I’m Busy Failing — Don’t Bother Me!

I’ve written previously in this space about my belief that as educators (or teachers, or trainers, or facilitators) we often treat “failure” in exactly the wrong way with learners.  Through the K-12 experience, we pretty much dwell on what you did wrong and punish you for it — with bad grades, remedial classes, dunce caps and other types of pain.

After that, in the real world (I observe that place, but refuse to live there) we also punish you if you fail.  Trying something new means the risk of making a fool of yourself, being told that you should have known better, that you wasted resources or time.

Gen-next learners spend a lot of time on video games.  Failure there is the standard mode of learning.  Your car crashes, your airplane gets shot down, or your soldier gets blasted by the bad guys.  That’s just an expected part of the learning process. So you push the “reset” button and try again, having learned something.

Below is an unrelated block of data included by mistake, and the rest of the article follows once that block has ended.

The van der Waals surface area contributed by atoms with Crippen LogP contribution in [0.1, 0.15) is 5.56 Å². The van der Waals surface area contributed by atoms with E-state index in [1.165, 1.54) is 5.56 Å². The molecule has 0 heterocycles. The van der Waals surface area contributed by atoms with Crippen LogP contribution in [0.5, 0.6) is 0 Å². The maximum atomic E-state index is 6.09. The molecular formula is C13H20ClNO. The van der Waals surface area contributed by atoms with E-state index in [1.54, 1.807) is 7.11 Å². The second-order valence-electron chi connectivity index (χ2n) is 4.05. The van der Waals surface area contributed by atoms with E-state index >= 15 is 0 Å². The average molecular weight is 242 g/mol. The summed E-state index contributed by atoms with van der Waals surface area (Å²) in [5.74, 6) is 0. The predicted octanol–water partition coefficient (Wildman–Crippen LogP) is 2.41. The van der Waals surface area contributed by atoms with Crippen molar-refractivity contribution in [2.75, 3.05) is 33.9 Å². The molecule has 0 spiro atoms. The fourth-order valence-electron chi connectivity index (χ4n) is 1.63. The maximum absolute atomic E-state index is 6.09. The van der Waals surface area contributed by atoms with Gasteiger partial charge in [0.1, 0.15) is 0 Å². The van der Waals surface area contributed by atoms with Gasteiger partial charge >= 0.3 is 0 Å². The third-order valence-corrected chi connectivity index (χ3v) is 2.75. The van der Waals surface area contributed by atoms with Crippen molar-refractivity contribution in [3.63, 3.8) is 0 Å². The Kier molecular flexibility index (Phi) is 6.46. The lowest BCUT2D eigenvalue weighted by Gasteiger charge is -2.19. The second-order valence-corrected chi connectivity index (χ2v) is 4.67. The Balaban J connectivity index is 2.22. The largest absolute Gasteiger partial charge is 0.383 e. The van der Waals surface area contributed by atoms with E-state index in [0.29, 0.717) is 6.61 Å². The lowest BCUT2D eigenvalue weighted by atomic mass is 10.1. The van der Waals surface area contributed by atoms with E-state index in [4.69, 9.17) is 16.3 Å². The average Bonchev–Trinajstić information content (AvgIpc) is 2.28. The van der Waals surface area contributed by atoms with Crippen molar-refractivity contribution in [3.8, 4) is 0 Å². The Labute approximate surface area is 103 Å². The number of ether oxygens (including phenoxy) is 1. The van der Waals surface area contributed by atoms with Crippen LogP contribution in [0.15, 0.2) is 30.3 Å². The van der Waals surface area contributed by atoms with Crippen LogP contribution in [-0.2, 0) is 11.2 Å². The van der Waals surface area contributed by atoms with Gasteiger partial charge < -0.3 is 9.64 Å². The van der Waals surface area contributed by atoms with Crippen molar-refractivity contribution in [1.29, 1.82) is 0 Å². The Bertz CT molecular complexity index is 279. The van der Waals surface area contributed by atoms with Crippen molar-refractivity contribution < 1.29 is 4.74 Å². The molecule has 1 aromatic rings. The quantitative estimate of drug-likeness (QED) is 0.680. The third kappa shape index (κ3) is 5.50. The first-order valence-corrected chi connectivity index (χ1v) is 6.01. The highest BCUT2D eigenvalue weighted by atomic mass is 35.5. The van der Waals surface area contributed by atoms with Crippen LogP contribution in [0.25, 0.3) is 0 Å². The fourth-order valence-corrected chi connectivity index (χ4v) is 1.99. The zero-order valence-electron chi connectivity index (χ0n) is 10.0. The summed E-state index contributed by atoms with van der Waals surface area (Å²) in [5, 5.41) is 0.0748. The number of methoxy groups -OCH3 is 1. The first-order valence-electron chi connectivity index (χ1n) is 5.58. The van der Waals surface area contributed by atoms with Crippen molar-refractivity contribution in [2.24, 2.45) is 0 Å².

I ran across this great video from Honda called “Failure:  The Secret To Success” talking about how they built their incredibly successful team by failing, again and again.

“Honda is now the sole supplier of engines for the Indy Racing League.  We’d really prefer to have some competition in the series, but perhaps the Honda success drove some of them out.  Maybe they’ll come back.”  Tom Elliott, American Honda

What would your classroom or e-learning site look like if you encouraged and demanded that your participants fail over and over as they participated?  If it was an accepted and expected part of the experience, rather than an “exception” that you immediately tried to locate and stamp out?

Pretty much exactly the same experience as when you learned to ride your first bike.


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Joely Black March 22, 2009 at 10:00 am

I see what you mean by sharing a brain! I agree. If adults had to learn to walk, they’d fall over once and decide to crawl for the rest of their lives. Kids have a wonderful capacity to cope with failure.

Milly doesn’t even understand the concept of failure. That’s what makes it so fantastic to learn with her.


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